causes amplitude plot to slope downward at -20dB/dec starting at the pole corner frequency causes -90 degree phase shift after the pole corner frequency

a can be a complex number but must come in conjugate pairs Bode plots work best for poles and zeros spaced apart by a 10 in frequency b/c then there is little interaction between them.

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Lecture 3

Lets look at how the coupling capacitor (Cc1) at the input affects the lowfrequency response of the amplifier

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This circuit has a single-pole response and the upper 3dB bandwidth (upper cutoff frequency) is at p

ES154 - Lecture 3 28

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Lecture 3

Rg vin Cin Rin a vab b Rout A*vab c Cout d RL vout

If we now also consider Cout, the gain has the following form

If p1 << p2, then 3dB bandwidth is set by p1 (dominant pole) If p2 << p1, then 3dB bandwidth is set by p2 (dominant pole) If p1 p2, then solve for cutoff where the denominator = sqrt(2)

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Miller Effect

An impedance bridging the input and output nodes of an inverting amplifier can drastically affect the input impedance of an amplifier

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Lecture 3

The bridging impedance can be simplified with an equivalent circuit

Zy Av Av

Zy 1-Av Zy 1-1/Av

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Equivalent circuit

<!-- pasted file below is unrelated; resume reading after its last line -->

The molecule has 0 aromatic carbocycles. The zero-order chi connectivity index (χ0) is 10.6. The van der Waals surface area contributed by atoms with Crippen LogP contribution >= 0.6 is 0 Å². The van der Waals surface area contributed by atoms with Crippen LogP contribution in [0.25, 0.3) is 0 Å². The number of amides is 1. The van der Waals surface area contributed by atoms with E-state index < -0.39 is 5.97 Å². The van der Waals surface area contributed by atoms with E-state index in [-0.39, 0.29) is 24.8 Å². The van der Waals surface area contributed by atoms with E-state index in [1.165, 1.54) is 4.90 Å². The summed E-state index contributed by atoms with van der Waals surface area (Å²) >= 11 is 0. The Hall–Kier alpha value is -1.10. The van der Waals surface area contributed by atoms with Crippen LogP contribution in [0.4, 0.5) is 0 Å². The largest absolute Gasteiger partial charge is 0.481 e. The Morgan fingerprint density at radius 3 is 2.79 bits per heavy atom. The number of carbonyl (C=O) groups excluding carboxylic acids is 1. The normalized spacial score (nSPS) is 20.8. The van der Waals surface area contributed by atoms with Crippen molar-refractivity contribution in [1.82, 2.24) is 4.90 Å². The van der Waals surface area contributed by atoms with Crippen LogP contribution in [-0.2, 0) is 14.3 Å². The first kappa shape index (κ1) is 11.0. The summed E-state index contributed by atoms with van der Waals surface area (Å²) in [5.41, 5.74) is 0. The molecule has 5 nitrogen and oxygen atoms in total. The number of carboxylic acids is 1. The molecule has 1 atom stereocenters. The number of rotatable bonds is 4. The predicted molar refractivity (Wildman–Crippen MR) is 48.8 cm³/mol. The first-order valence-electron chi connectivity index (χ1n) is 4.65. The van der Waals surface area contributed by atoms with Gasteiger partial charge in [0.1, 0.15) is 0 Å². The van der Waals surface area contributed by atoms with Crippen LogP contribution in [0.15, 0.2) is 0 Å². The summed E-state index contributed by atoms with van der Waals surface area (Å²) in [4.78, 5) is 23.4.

The Miller equivalent circuit is easier to solve Weve already solved this circuit

32

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ES154

Lecture 3

Multistage Amplifier

Often a single amplifier stage does not provide enough amplification Can achieve higher gain by cascading amplifier stages Must consider the effects of input and output impedances If coupling caps are used between stages, how do you calculate the lower cutoff frequency? With parasitic capacitances, how do you calculate the upper cutoff frequency? Later, we will see how cascading multiple amplifier stages can lead to wider overall bandwidth (higher upper cutoff frequency)

ES154 - Lecture 3 33

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ES154

Lecture 4

Gu-Yeon Wei Division of Engineering and Applied Sciences Harvard University guyeon@eecs.harvard.edu

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Overview

Reading Chapter 4 Supplemental Reading Sedra&Smith: Ch. 2 Background Armed with our circuit analysis tools and basic understanding of amplifiers, lets now look at operational amplifiers (op amps). Op amps were initially constructed out of vacuum tubes, then discrete transistor components. With the advent of the integrated circuit, op amp ICs came out in the 60s (e.g., from Analog Devices Inc.). They are extremely useful because they are versatile and one can do almost anything with op amps. We will begin by looking at an ideal version of the op amp and see how they are useful. Then, we will investigate various non-idealities of real amplifier designs and how they affect op amp circuits.